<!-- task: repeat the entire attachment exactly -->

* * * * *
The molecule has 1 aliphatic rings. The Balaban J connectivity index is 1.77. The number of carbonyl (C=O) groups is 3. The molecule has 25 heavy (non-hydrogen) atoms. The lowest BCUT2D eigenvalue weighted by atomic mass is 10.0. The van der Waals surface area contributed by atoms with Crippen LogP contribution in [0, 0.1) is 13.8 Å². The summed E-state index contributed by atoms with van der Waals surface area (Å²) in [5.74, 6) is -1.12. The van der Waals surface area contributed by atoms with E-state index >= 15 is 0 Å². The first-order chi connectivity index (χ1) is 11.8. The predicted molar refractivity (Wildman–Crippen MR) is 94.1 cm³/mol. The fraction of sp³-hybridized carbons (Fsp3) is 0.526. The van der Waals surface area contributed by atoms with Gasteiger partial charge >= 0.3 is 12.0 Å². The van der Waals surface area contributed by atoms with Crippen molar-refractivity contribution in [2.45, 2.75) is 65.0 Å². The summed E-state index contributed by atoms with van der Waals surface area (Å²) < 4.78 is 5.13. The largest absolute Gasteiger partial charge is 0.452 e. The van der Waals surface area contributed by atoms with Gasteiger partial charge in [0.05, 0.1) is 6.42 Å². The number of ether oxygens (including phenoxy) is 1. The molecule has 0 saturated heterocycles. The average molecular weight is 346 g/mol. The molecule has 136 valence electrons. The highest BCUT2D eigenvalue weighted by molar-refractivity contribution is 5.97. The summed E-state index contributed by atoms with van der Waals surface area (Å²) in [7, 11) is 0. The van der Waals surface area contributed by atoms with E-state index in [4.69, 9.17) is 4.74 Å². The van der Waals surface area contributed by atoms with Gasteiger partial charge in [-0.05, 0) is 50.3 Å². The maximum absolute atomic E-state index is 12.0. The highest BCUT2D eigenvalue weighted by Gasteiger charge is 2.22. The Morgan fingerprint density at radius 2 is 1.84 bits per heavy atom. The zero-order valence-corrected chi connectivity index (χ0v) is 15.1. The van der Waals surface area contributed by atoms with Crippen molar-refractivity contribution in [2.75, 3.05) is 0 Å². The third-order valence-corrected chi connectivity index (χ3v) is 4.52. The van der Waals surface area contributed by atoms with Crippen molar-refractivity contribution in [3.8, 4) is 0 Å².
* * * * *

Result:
The molecule has 1 aliphatic rings. The Balaban J connectivity index is 1.77. The number of carbonyl (C=O) groups is 3. The molecule has 25 heavy (non-hydrogen) atoms. The lowest BCUT2D eigenvalue weighted by atomic mass is 10.0. The van der Waals surface area contributed by atoms with Crippen LogP contribution in [0, 0.1) is 13.8 Å². The summed E-state index contributed by atoms with van der Waals surface area (Å²) in [5.74, 6) is -1.12. The van der Waals surface area contributed by atoms with E-state index >= 15 is 0 Å². The first-order chi connectivity index (χ1) is 11.8. The predicted molar refractivity (Wildman–Crippen MR) is 94.1 cm³/mol. The fraction of sp³-hybridized carbons (Fsp3) is 0.526. The van der Waals surface area contributed by atoms with Gasteiger partial charge >= 0.3 is 12.0 Å². The van der Waals surface area contributed by atoms with Crippen molar-refractivity contribution in [2.45, 2.75) is 65.0 Å². The summed E-state index contributed by atoms with van der Waals surface area (Å²) < 4.78 is 5.13. The largest absolute Gasteiger partial charge is 0.452 e. The van der Waals surface area contributed by atoms with Gasteiger partial charge in [0.05, 0.1) is 6.42 Å². The number of ether oxygens (including phenoxy) is 1. The molecule has 0 saturated heterocycles. The average molecular weight is 346 g/mol. The molecule has 136 valence electrons. The highest BCUT2D eigenvalue weighted by molar-refractivity contribution is 5.97. The summed E-state index contributed by atoms with van der Waals surface area (Å²) in [7, 11) is 0. The van der Waals surface area contributed by atoms with E-state index in [4.69, 9.17) is 4.74 Å². The van der Waals surface area contributed by atoms with Gasteiger partial charge in [-0.05, 0) is 50.3 Å². The maximum absolute atomic E-state index is 12.0. The highest BCUT2D eigenvalue weighted by Gasteiger charge is 2.22. The Morgan fingerprint density at radius 2 is 1.84 bits per heavy atom. The zero-order valence-corrected chi connectivity index (χ0v) is 15.1. The van der Waals surface area contributed by atoms with Crippen molar-refractivity contribution in [2.75, 3.05) is 0 Å². The third-order valence-corrected chi connectivity index (χ3v) is 4.52. The van der Waals surface area contributed by atoms with Crippen molar-refractivity contribution in [3.8, 4) is 0 Å².